Saturday, January 29, 2011
Tuesday, June 22, 2010
Thursday, June 10, 2010
Wednesday, June 9, 2010
Tuesday, June 8, 2010
the headline then. Election night and reporters will be reporting using the USA Today "We". A proposition in California favoring corporations that passes 51-49 will be reported as "We love big business". Well what about the pretty substantial 49%?
Sunday, June 6, 2010
Daily Kos: Throughout the book, you use scholarly reference, but also frequently cite political reporting to illustrate examples of how worldview plays out. But reporters and journalists have their own narrative, which they use to contextualize their reporting. "Washington is broken," or "Obama is like [fill in past President]". Do you see the same dynamic in reporting as you see in the voting patterns of constituent groups?"
Weiler: What I find most notable about reporting from the perspective of authoritarianism's role in polarization is the degree to which he-said/she-said reporting really precludes American political journalism from providing any context for how extreme the base of one political party has become. Of course, I am going to sound like a rabid partisan myself when I say that, but so be it. If you think about the kinds of things Sarah Palin repeatedly said during the 2008 campaign - from drill, baby, drill, to "real Americans," to repeated overheated warnings about Obama and socialism, and then on to her post-campaign rhetoric, including death panels, etc, it's extraordinary really. This is not some fringe person, but a woman with a major political following who was the vice-presidential nominee of a major political party. And if you think about the heroes of the most vocal elements of the GOP today, the Tea Party (and yes, I regard them as a passionate faction of the GOP, not a meaningful alternative to either party), folks like Glenn Beck, who are trumpeting the most absurd, outlandish stuff imaginable, it's quite extraordinary that political journalism still acts as if the center of gravity of our political discourse can simply be calibrated in the same way as always. The Democrats say this, the Republicans say that, and the truth must be somewhere in the middle.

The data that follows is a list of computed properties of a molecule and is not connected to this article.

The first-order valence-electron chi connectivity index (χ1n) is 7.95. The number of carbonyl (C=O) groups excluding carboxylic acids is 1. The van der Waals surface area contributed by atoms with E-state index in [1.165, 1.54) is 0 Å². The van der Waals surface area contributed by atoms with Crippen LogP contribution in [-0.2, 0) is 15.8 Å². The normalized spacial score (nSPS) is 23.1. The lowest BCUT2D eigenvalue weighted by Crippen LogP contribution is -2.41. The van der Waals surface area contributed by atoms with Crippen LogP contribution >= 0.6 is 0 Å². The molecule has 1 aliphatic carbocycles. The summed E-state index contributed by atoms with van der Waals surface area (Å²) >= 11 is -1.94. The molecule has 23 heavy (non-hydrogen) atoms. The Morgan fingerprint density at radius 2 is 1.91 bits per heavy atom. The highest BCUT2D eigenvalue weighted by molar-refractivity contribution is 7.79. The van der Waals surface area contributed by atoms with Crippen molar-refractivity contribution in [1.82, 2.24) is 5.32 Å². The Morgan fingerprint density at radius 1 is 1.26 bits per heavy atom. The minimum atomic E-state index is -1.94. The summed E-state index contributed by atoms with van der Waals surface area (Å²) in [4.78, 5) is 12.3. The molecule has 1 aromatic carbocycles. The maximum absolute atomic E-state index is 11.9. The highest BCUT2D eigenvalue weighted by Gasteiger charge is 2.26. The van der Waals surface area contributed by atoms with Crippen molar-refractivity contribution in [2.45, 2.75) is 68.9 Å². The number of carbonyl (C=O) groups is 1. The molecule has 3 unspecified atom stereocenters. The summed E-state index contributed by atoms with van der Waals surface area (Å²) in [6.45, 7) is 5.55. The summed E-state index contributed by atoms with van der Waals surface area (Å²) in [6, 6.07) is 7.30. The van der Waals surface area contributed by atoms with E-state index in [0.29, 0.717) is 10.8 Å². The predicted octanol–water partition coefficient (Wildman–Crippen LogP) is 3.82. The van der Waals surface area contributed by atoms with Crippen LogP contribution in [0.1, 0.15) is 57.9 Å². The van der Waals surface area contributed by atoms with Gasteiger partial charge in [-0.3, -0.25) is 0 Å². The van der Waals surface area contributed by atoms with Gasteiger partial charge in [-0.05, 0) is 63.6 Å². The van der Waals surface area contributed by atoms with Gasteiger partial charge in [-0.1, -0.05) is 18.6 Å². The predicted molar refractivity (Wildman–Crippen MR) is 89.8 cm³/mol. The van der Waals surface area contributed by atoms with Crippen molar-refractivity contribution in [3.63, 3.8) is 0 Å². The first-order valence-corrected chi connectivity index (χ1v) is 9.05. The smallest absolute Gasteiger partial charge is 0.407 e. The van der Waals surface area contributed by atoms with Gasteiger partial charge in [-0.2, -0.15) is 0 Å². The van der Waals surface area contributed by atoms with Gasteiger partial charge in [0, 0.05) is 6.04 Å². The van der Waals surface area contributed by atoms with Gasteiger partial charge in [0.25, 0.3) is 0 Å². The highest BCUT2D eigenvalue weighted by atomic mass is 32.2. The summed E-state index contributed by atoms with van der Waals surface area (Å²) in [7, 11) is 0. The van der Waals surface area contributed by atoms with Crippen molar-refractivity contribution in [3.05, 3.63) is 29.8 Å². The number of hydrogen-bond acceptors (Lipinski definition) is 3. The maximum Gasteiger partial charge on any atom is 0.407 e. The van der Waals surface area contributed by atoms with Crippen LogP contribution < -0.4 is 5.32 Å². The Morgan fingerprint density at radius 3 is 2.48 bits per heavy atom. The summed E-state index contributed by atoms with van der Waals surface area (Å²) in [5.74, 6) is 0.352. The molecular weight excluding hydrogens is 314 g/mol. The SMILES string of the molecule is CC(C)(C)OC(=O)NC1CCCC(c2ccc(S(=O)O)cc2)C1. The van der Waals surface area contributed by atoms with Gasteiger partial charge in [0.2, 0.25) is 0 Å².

I heard Joe Scarborough, who passes for reasonable these days on the right, say the other day that he found Rand Paul too extreme in his views of the role of government in exactly the same way that he found Paul Krugman too extreme - one never wanting government involvement, the other always wanting it. This was, in a nutshell, what I'm talking about. Paul Krugman is, despite his emergence as a major liberal pundit, a completely conventional economist - not a Marxist or a socialist in any historically valid understanding of those terms - a believer in the way markets function that is in line with the (pro-capitalist) profession as a whole and a famous supporter of things like free trade. In a crisis, of the sort we're now in, yes, he prefers a Keynesian approach. But the idea that his view of the relationship between the government and the economy is the polar opposite of Rand Paul's is just absurd.
Political journalism has failed miserably in contextualizing the changing center of gravity in political discourse, including (though not limited too) its failure to apprehend the increasing authoritarianism of the GOP.
Love to CNN do some self examination and explore how these issues are raised.